The MTN logo adorns an umbrella in Lagos, Nigeria. Picture: REUTERS
The MTN logo adorns an umbrella in Lagos, Nigeria. Picture: REUTERS

If anything should give CEO Rob Shuter and his executive team at MTN an incentive to step up the disposal of assets in war-torn and unstable countries, it is the lawsuit brought by families of US troops killed or wounded in the battle with the Taliban in Afghanistan.  

Over the weekend,  the lawsuit — filed in December 2019, accusing several companies including MTN of fuelling attacks on the US troops by paying the Taliban for protection of their assets and staff — was amended to include almost 100 more American soldiers killed or injured at the hands of the group.   

MTN, whose image as one of SA’s biggest postapartheid success stories has been tainted by clashes with regulators in some frontier markets elsewhere on the continent, is in the middle of slimming down its portfolio including pulling out of volatile countries.

The company makes just over 4% of its R64.1bn annual core profit, or earnings before interest, tax, depreciation and amortisation (ebitda) in the Middle East and North Africa, a region that comprises tense countries such as Sudan, Yemen, Iran, Syria and Afghanistan.

MTN entered Afghanistan in 2006 through the acquisition of Investcom, a Lebanese company. It is now among the top two players in that country’s telecom industry. But this lawsuit,  though its merits have not been tested, threatens not only its profits but also its reputation, shrinking the pool of investors in its equity and bonds.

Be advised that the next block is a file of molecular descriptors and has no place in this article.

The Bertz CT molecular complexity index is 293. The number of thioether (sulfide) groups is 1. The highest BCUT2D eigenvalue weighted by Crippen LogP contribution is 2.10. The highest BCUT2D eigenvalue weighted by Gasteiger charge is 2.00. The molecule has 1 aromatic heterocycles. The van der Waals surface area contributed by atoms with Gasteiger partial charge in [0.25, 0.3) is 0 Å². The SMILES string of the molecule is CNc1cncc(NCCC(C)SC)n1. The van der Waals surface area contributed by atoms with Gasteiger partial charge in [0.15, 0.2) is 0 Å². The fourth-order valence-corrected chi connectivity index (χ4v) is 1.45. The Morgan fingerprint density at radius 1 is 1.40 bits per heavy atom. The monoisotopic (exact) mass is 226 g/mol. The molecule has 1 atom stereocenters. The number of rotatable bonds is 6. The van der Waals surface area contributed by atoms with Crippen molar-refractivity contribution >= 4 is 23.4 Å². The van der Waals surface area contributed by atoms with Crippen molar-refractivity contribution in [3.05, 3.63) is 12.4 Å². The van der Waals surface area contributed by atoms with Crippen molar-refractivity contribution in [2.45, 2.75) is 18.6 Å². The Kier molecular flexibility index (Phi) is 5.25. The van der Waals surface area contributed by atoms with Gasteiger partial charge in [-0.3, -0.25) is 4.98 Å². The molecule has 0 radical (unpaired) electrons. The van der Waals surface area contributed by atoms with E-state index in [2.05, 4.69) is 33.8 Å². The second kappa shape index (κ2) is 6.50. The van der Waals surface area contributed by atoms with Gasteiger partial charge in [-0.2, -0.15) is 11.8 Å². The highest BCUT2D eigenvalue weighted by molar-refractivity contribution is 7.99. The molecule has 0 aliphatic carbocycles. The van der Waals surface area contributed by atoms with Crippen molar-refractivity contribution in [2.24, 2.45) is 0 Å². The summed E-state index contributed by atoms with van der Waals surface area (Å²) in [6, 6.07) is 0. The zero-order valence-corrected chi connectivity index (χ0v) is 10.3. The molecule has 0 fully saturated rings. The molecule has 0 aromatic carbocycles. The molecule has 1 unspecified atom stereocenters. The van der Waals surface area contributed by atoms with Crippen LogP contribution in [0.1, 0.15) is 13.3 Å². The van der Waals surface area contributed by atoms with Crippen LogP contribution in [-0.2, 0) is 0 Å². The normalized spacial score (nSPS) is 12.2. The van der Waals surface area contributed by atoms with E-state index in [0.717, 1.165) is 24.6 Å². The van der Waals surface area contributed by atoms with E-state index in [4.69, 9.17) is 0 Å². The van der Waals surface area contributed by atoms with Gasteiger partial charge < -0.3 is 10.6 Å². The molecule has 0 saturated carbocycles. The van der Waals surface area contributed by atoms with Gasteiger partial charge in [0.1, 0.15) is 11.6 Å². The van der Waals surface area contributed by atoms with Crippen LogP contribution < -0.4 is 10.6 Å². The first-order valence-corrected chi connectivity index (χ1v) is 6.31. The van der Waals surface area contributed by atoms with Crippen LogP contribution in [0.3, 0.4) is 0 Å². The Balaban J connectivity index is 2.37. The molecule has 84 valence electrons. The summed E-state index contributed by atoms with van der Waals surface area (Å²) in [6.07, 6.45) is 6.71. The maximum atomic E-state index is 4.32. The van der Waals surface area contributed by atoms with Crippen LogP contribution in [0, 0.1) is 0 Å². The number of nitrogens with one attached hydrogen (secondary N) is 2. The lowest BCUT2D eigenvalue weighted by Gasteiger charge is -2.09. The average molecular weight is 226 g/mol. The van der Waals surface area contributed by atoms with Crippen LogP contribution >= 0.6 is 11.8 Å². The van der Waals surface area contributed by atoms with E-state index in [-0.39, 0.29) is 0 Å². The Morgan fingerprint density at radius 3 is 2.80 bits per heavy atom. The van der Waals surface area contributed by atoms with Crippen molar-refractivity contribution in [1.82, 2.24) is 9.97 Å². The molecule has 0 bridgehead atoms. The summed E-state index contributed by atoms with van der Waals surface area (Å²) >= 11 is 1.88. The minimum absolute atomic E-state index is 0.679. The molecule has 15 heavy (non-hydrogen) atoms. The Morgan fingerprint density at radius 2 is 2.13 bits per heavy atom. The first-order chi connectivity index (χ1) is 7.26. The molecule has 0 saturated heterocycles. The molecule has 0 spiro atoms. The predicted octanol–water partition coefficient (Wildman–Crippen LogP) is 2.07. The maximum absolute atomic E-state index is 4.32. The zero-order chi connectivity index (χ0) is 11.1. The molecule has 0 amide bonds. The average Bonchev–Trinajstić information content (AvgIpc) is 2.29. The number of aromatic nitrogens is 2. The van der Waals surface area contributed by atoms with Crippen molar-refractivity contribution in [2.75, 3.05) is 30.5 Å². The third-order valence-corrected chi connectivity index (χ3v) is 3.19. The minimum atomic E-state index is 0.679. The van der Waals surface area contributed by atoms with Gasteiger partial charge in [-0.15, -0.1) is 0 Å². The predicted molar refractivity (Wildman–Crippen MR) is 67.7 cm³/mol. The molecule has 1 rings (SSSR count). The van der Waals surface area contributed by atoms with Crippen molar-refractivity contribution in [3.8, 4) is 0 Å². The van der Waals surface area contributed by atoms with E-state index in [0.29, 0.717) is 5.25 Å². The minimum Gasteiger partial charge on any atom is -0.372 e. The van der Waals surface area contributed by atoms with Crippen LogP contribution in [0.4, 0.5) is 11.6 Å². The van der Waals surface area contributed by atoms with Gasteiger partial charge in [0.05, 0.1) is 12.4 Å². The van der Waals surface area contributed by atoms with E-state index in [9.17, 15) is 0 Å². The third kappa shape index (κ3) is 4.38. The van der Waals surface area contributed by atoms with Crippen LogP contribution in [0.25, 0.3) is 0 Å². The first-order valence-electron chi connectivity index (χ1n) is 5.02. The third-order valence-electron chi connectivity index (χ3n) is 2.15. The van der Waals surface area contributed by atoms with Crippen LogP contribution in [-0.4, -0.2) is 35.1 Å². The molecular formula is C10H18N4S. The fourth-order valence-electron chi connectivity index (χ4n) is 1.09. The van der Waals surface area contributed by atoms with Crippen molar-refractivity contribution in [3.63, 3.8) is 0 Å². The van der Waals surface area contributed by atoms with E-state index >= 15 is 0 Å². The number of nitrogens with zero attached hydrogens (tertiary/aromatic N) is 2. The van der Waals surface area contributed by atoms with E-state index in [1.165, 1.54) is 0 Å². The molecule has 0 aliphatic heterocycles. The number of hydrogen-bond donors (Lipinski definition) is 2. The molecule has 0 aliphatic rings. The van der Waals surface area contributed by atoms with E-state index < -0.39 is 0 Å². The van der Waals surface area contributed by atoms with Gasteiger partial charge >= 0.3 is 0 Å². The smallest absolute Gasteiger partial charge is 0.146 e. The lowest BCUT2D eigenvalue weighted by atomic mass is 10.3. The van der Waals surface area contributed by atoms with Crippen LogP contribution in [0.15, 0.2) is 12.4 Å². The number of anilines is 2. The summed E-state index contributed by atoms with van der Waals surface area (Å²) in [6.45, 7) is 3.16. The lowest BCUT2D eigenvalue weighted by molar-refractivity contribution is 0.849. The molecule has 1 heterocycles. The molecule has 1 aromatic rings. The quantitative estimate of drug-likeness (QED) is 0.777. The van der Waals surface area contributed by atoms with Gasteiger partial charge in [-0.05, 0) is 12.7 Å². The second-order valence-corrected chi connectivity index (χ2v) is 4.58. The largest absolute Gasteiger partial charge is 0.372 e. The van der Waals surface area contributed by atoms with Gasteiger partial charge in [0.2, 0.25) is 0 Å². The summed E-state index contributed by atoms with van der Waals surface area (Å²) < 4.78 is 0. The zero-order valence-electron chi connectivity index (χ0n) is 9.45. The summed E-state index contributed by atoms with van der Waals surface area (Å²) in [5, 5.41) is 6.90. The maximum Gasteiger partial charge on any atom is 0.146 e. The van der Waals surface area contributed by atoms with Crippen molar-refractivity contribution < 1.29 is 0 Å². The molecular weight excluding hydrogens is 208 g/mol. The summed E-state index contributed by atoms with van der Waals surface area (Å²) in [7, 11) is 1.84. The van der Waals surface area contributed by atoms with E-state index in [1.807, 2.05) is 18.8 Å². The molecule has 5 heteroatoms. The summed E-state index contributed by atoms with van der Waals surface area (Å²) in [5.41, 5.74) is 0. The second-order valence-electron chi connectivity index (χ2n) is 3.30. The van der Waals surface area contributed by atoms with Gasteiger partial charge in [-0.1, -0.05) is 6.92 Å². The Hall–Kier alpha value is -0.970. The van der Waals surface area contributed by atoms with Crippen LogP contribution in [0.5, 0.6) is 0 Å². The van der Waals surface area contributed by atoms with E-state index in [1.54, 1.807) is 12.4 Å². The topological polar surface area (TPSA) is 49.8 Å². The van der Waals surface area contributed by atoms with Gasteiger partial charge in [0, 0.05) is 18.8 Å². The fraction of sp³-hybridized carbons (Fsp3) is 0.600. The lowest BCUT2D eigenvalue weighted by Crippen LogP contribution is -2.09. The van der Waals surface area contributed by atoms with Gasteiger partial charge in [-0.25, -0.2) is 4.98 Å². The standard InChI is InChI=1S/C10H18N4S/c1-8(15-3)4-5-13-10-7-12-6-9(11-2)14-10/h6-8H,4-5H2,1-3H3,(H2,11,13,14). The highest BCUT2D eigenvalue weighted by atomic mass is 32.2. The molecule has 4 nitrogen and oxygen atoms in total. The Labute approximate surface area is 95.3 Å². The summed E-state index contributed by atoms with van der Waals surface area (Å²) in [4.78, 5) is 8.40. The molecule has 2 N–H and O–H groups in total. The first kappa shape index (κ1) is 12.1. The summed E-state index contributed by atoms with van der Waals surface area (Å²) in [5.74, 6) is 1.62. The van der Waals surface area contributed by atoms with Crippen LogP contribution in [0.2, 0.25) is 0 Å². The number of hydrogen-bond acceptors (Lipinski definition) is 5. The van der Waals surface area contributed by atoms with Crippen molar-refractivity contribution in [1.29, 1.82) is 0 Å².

The plaintiffs are families of more than 200 American soldiers and contractors killed and wounded in Afghanistan, which the US invaded in the early 2000s to topple the Taliban, which it said had provided a safe haven from which al Qaeda planned the September 11 attacks.  

The lawsuit paints a picture of a contracting environment in which money flowed from a company to multiple subcontractors, some of whom funnelled payments to the Taliban to help its ally al Qaeda assemble resources and launch insurgent attacks on US soldiers.   

It is not the first time MTN has had to defend its position over its businesses in lucrative but risky frontier markets. It agreed to pay more than $1bn (about R17bn in today’s money) to settle a dispute with Nigeria over SIM card registration in 2016, before coughing up $53m to end a dividend repatriation row in the West African country two year later.

A $4bn lawsuit brought by Turkish mobile phone group Turkcell, which accuses MTN of using bribes and corruption to win telecom licence in Iran, is stuck in procedural wrangling.

MTN, which has filed a motion to have the Afghanistan case  dismissed on grounds that the US lacks jurisdiction over its business and that the complaint contains unsubstantiated allegations of wrongdoing, maintains its business practices are above board.  

The company plans to file another motion to dismiss the amended version of the suit.  

It might be that the plaintiffs have sued the wrong company in the wrong court, but the case should instil a sense of urgency to exit problematic markets like Syria, where President Bashar al-Assad has waged a brutal civil war against his enemies and allowed his friends to profit from it.

Considering the destruction of shareholders’ equity over the past few years, partly because of run-ins with authorities and lawsuits, it is hard to make the case for keeping some of these businesses any longer than it is necessary.  

Shares in MTN have dropped by more than three quarters from their peak in 2014, casting a shadow over Shuter’s laudable diversification efforts aimed at helping the company shake off the shackles of being regarded as a stock with a limited growth outlook.  

Kenyan rival Safaricom is now behind Morocco’s Itissalat Al Maghrib and Vodacom as Africa’s third biggest mobile telecom group despite MTN boasting over seven-times more users.  

Fast-tracking MTN's exit from some of these markets would be good news for investors, who have watched in dismay as executives took their eyes off the ball to deal with regulatory breaches and lawsuits.